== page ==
computer desk ( that thinks its a piano)
They just don\'t fit the room (
In any case, not when your system has three monitors).
I have built many computers over the years, but have never tried something like this. . . . . .
I have seen a variety of computer tables, which are computer tables with built-in computers, but they are ridiculously expensive and cannot meet my needs.
My concept is simple: 1)
Fully customized case2)
Air or water cooling-
The cost is a big consideration, but it would be better to be quiet. 3)
Big enough for three 23 \"wide screen monitors 4)
Hide monitor from view5)
It looks good in my restaurant and sounds simple. . . .
The first part of the project started about 18 months ago, and the idea developed slowly in my mind, but there was no clear direction.
While searching for ideas online, I stumbled across several pages showing how the piano was transformed into a table.
From that moment on, I knew what I was working on.
Unfortunately I didn\'t find instructures, and while I took a lot of photos throughout the process, it was more of a build log than how.
Although I liked the idea of refitting the piano, I decided it would be easier to build the table from scratch so I could reach the required size.
I am not a carpenter, so I have to devote a lot of time and energy, and a small amount of blood (
Table Saw is vicious if not treated with respect)
Learn the basics and acquire the machines needed.
I. E. Table saw, router and drill bit, electric drill and cordless drill.
I already have some hand tools.
Another thing I need is an old computer box that can be eaten by the motherboard tray, disk drive holder, etc.
This is also the first time I \'ve tried something like this, so I don\'t have much thought about how to implement it.
I originally started by calculating the size needed to hide the display.
This gives me the first question. . .
How to install the monitor?
There are many display brackets on the market, each of which is very expensive and lacks the ability to fit inside the housing.
After simulating the proposed layout on Google sketch
I finalized a fixed design that keeps the two side monitors at about 24 degrees from the center, but it is adjustable if I change the monitor.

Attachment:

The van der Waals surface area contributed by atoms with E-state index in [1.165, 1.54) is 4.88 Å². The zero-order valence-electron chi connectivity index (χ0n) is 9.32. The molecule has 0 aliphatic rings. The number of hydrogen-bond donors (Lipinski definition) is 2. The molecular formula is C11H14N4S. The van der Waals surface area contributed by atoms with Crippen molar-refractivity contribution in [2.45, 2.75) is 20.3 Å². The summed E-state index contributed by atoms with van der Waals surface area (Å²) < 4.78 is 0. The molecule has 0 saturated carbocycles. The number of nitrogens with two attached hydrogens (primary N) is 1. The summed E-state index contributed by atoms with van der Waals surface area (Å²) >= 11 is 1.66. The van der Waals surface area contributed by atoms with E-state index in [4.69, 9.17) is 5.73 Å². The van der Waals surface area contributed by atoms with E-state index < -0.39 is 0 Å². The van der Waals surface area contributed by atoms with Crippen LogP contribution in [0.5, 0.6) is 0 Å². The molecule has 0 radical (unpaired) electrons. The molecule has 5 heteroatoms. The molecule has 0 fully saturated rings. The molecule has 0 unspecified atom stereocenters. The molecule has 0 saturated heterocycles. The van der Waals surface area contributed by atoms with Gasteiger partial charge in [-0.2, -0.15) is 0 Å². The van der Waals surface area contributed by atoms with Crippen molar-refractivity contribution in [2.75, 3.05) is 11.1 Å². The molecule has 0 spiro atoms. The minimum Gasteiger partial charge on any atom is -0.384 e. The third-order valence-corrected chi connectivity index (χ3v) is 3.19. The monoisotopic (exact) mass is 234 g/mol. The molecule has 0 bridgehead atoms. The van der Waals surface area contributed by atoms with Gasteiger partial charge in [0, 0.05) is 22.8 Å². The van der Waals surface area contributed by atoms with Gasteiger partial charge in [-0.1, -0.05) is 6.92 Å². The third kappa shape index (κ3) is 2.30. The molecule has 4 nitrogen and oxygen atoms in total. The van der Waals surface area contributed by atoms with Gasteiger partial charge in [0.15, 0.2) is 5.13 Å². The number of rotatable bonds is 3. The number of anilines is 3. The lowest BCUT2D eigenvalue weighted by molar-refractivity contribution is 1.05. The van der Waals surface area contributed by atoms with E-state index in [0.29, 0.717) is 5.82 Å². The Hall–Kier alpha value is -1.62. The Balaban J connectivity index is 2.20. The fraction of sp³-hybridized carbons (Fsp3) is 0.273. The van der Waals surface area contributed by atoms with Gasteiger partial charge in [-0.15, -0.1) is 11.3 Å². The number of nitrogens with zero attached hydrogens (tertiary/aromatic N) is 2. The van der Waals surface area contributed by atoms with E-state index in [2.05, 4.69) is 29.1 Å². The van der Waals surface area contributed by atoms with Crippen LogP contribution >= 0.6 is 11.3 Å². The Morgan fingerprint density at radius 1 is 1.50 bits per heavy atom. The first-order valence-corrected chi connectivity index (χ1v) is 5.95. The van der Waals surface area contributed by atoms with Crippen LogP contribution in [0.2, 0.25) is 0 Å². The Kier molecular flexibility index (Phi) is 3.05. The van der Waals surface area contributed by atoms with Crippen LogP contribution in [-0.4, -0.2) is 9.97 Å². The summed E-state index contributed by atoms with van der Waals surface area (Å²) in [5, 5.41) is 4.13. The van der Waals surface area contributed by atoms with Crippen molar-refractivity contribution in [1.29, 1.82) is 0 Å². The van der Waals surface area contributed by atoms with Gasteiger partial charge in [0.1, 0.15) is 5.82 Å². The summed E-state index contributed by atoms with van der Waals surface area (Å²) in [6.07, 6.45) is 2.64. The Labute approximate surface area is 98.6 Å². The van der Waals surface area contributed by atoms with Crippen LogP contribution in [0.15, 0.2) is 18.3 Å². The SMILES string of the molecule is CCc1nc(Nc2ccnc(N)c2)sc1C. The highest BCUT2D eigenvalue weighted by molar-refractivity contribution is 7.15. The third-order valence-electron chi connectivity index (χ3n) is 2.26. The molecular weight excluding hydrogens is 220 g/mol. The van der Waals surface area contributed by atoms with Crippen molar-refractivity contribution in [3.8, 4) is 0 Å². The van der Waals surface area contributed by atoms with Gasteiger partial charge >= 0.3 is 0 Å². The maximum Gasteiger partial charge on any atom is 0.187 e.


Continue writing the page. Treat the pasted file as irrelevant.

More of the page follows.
I guess the width is now known (
Well calculated without any reference point)the height.
Then I can start with the building on both sides.
This is the first prototype.
It is too small and not practical, but a good learning tool.
The materials used are oak boards, spare parts on the floor of the restaurant.
These are about 110mm wide and range up to 1500mm in length, ideal for what I need.
I decided to reduce the cost by using the infiltration panels laid by the ocean.
I was lucky enough to buy about 50mm walnut pins for the front leg.
Like I said, I\'m not a carpenter, so I\'m not going to go into details on how to cut, connect, or use wood.
Once the two sides are built, I will face the next problem. . .
How to close the screen, keep the appearance of the piano and have a working space available.
I have an idea to build a \"big bar bookcase\" door system that can be folded at the top, but the first design left a big highlight on the top of the table, so gave up the idea
This is my eureka moment.
I built the top with the hinge section and for some reason I built the top with the 110mm front, which is ridiculous considering the design I am designing, but then I understood.
If I build the front part into a hinge for each part, I can hide the Assembly under the hinge lip.
I prototype the idea with some cutting and insulating tape.
I have modified this in the sketch to show the layout.
Basically, the two panels at the top are fixed together on the main track.
The rest are hinged to create the shape needed to surround the entire table and still be able to fold under the top.
Brass and oak runners are used to support the movement and provide the pivot that makes up the design of the barista bookcase.
The actual panels are made of beech frames and are inlaid with 9mm plywood as this provides good strength but keeps the assembled lightI making a short youtube video showing
Think it\'s a piano)-
In Google sketch, the display holder is loosely designedup.
I know that I need a way to connect the vesa 100 bracket, so I thought about using 80x20 extruded aluminum on the main support, then the idea of using 20x20 aluminum \"L\" on the mounting plate.
Then I designed it.
With the help of friends)
Close the brackets.
These are just four plates, installed above and below, and keep the external branch at the desired angle.
They can slide on the track to accommodate displays of different sizes.